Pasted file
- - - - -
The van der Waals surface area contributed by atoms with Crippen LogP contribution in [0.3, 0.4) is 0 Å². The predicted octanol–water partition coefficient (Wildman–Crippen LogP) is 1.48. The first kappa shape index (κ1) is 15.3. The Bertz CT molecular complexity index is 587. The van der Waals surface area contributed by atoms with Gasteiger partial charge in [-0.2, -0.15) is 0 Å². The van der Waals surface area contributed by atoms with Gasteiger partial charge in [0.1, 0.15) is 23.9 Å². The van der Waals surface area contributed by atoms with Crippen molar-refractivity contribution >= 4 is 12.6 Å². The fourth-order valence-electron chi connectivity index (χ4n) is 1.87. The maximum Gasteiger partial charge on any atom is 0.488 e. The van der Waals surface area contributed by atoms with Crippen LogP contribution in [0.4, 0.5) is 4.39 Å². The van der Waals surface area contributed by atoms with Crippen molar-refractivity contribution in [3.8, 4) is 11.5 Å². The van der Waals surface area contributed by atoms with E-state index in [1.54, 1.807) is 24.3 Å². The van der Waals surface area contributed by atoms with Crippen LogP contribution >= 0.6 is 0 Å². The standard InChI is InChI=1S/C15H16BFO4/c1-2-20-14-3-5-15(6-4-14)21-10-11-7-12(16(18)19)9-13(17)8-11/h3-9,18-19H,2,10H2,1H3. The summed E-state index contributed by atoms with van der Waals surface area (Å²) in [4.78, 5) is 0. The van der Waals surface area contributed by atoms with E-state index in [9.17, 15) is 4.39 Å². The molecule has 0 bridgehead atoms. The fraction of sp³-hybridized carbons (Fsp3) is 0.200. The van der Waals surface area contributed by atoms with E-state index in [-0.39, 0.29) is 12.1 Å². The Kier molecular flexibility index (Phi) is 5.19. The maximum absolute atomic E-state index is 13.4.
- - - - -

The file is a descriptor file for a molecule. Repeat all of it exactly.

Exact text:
The van der Waals surface area contributed by atoms with Crippen LogP contribution in [0.3, 0.4) is 0 Å². The predicted octanol–water partition coefficient (Wildman–Crippen LogP) is 1.48. The first kappa shape index (κ1) is 15.3. The Bertz CT molecular complexity index is 587. The van der Waals surface area contributed by atoms with Gasteiger partial charge in [-0.2, -0.15) is 0 Å². The van der Waals surface area contributed by atoms with Gasteiger partial charge in [0.1, 0.15) is 23.9 Å². The van der Waals surface area contributed by atoms with Crippen molar-refractivity contribution >= 4 is 12.6 Å². The fourth-order valence-electron chi connectivity index (χ4n) is 1.87. The maximum Gasteiger partial charge on any atom is 0.488 e. The van der Waals surface area contributed by atoms with Crippen LogP contribution in [0.4, 0.5) is 4.39 Å². The van der Waals surface area contributed by atoms with Crippen molar-refractivity contribution in [3.8, 4) is 11.5 Å². The van der Waals surface area contributed by atoms with E-state index in [1.54, 1.807) is 24.3 Å². The van der Waals surface area contributed by atoms with Crippen LogP contribution >= 0.6 is 0 Å². The standard InChI is InChI=1S/C15H16BFO4/c1-2-20-14-3-5-15(6-4-14)21-10-11-7-12(16(18)19)9-13(17)8-11/h3-9,18-19H,2,10H2,1H3. The summed E-state index contributed by atoms with van der Waals surface area (Å²) in [4.78, 5) is 0. The van der Waals surface area contributed by atoms with E-state index in [9.17, 15) is 4.39 Å². The molecule has 0 bridgehead atoms. The fraction of sp³-hybridized carbons (Fsp3) is 0.200. The van der Waals surface area contributed by atoms with E-state index in [-0.39, 0.29) is 12.1 Å². The Kier molecular flexibility index (Phi) is 5.19. The maximum absolute atomic E-state index is 13.4.